4. Put me down as another who liked the clown getup, a great juxtaposition with what was going on. Agree with Dan Gale's observation of it as dark humor. There are different kinds of dark you know, not just the emo-noir that passes for dark these days. I also think it works because it's what 009 was wearing when he was killed at the beginning of the film. Now we have Bond, following his predecessor's footsteps, in line for the same fate?

    True, they kind of got back into the mode of incorporating corny gags into the action scenes, as opposed to playing the action scene straight then ENDING it with a gag for relief, but perhaps the occasional misfire moment (to us, perhaps not so much to casual viewers) is inevitable, when you aim as high and throw in so much in a desire to thrill and entertain and give people their money's worth as they did with OCTOPUSSY.

  5. I of course am heavily biased (having had OCTOPUSSY act as the starting pistol to my Bond fandom and the eventual CATCHING BULLETS) but I agree with the comments. The clown motif alone is very DR STRANGELOVE and the film has a curious timeless sheen to it - in as much as it is not sort of set in any particular time. Yes, there are the timepieces and Cold War nods but the film is awash with glorious steam trains, palaces, hot air balloons and barges. It is also the Bond film with the most dignity when it comes to its female characters leaving OCTOPUSSY as the most feminine of 007 entries.

  6. The most feminine of 007's entries. Wayhay.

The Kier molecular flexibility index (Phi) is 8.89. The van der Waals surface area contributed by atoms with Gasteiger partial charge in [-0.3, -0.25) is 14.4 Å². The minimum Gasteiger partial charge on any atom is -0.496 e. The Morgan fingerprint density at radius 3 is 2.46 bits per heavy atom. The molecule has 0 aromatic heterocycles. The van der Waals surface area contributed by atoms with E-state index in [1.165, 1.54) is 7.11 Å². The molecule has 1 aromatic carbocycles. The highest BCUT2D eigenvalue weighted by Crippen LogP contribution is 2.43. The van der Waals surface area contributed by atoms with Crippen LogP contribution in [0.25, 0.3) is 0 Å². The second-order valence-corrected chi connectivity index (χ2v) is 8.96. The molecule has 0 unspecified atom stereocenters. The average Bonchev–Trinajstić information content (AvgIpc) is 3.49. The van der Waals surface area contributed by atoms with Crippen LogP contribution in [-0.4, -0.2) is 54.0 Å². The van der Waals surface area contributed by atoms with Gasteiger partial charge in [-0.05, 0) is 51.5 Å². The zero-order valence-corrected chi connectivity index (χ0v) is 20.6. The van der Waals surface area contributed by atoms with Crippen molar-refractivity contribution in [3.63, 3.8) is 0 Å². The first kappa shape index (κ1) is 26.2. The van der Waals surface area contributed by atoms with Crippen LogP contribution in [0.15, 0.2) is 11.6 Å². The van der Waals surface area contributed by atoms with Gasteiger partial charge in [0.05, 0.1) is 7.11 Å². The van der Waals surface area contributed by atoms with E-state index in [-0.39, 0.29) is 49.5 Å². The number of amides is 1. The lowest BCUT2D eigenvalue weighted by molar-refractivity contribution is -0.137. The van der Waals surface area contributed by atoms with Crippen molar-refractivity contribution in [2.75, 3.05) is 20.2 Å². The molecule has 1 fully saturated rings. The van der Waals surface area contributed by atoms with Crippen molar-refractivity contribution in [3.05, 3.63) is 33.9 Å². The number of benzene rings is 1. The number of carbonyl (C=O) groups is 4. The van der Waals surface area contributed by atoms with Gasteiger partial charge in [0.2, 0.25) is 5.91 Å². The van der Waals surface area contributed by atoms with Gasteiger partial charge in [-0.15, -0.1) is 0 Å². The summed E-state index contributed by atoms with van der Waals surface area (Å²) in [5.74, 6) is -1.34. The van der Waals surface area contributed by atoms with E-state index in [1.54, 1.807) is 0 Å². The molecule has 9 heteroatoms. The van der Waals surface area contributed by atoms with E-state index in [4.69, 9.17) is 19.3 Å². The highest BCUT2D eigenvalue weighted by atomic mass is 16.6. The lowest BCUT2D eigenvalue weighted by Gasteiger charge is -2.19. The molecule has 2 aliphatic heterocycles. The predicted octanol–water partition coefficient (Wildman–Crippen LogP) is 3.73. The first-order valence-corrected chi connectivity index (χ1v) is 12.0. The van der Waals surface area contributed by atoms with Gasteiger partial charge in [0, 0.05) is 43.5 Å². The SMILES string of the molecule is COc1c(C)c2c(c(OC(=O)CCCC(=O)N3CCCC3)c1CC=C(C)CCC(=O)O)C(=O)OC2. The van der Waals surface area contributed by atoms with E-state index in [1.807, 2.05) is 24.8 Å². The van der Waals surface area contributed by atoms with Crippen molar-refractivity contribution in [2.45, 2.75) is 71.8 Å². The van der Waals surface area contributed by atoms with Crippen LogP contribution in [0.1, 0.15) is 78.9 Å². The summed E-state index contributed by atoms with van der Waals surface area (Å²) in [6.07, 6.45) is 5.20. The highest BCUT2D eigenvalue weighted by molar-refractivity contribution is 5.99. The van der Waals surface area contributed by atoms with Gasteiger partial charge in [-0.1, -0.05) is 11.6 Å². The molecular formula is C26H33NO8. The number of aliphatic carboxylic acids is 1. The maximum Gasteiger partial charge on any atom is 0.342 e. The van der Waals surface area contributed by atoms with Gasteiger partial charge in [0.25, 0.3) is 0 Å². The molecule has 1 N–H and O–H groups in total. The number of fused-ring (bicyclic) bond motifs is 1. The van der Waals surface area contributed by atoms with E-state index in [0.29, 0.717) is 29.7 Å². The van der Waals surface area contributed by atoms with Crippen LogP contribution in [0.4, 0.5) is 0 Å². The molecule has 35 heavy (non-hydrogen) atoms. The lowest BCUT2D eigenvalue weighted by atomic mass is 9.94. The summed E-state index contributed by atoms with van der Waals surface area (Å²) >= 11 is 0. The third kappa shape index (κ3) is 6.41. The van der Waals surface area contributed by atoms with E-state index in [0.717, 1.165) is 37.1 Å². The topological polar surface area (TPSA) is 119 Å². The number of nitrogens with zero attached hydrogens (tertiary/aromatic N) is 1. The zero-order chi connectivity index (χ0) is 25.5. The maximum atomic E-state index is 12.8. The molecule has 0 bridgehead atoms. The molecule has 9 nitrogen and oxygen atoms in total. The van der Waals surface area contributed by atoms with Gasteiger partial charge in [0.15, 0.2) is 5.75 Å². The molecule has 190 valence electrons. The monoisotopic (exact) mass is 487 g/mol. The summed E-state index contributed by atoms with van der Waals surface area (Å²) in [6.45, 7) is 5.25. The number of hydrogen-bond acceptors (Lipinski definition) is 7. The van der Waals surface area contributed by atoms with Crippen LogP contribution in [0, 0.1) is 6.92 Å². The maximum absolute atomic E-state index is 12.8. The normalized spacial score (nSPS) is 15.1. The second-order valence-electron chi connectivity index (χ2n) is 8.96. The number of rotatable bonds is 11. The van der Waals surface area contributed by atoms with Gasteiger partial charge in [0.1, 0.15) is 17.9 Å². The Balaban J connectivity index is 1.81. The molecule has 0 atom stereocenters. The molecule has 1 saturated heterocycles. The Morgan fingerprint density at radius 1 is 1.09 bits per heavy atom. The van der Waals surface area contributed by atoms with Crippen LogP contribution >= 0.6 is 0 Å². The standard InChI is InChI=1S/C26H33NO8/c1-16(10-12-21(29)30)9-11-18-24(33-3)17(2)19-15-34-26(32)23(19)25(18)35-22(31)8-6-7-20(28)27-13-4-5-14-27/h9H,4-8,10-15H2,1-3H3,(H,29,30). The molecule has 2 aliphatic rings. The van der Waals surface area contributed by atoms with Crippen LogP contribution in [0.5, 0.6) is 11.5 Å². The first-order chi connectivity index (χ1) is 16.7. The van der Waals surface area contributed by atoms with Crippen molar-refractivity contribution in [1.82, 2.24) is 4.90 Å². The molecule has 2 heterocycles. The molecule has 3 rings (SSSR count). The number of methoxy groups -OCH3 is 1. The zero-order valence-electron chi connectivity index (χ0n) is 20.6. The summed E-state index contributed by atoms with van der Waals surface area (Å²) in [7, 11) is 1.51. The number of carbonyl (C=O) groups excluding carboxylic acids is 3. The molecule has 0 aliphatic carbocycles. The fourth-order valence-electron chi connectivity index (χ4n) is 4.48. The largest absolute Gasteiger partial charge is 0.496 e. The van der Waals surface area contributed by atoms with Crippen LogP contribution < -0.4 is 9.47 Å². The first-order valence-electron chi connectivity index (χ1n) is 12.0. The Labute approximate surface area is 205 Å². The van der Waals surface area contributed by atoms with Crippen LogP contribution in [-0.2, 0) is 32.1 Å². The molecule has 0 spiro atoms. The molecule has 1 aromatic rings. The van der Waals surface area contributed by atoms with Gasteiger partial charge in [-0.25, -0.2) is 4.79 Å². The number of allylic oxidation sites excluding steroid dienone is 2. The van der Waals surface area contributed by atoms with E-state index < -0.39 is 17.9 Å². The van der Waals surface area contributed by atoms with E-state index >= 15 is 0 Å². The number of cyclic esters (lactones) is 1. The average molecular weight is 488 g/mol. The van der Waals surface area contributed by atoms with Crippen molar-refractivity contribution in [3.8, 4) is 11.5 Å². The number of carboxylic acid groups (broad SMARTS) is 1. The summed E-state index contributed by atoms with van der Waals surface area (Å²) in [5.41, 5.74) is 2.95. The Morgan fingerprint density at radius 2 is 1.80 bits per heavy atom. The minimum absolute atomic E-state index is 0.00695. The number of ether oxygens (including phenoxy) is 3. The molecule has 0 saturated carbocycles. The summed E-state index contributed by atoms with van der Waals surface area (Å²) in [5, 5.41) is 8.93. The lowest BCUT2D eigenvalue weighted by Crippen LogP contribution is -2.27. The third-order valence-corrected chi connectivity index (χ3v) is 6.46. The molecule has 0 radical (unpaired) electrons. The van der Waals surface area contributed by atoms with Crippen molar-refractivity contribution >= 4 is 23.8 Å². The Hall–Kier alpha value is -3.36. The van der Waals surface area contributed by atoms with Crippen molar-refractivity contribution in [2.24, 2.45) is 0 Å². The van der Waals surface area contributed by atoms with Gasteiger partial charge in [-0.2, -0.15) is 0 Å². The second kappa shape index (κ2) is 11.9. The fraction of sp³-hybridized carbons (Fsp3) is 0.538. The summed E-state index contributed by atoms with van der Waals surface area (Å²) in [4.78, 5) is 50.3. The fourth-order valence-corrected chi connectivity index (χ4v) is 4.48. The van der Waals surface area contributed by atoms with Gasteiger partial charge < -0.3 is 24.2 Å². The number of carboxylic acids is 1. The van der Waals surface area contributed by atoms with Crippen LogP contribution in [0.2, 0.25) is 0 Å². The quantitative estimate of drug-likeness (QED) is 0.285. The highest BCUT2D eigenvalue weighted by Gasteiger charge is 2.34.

I like it a lot and, with one final run through the editing suite, it would have been far higher up most Bond Fan's ladders, I'm sure. The music score is very appealing, but one aspect of this film thats often overlooked is the sound mix, even on the old Dolby Stereo vhs cassettes - the glorious stereo sound that hits you as the film opens with the rumble of the planes at the airfield, the crowd applauding, that amazing wibbly sound the radar machine makes on that plane's nose come, John Barry's perfect score (it's so simple, it's perfect) and the thunder of Roger Moore's voice ("What happened to Vijay?" has to be the deepest growl I've ever heard him utter, making sound like the God of Dolby Stereo). Add to the plus points Bond knifing Grishka in the stomach (such hard PG that ITV always censored it), the quite plausible vision of Rog riding a horse and mounting a plane's tail, some decent back projection for once, a natty use of both the white and black tuxedo, a Walther P5 for a change, some actual Fleming transcribe to screen in Sotheby's, a terrific my tense chase and countdown from the odd-gorilla suit moment until the moment the bomb is defused, a twisting plot, awesome stunt work with the jet, the most brutal fight scene in years in the bedroom, a great cast AND my favourite villain confrontation speech of all time which I can spout verbatim ("...On your feet, General. You're going to stop that train.")'s not impossible to imagine Tim Dalton playing Bond in a lot of these scenes that don't involve camels, cleavage zooms or electric crocodiles.
    Wach this back to back with Never Say Never Again for the dictionary definition of 'mullered'.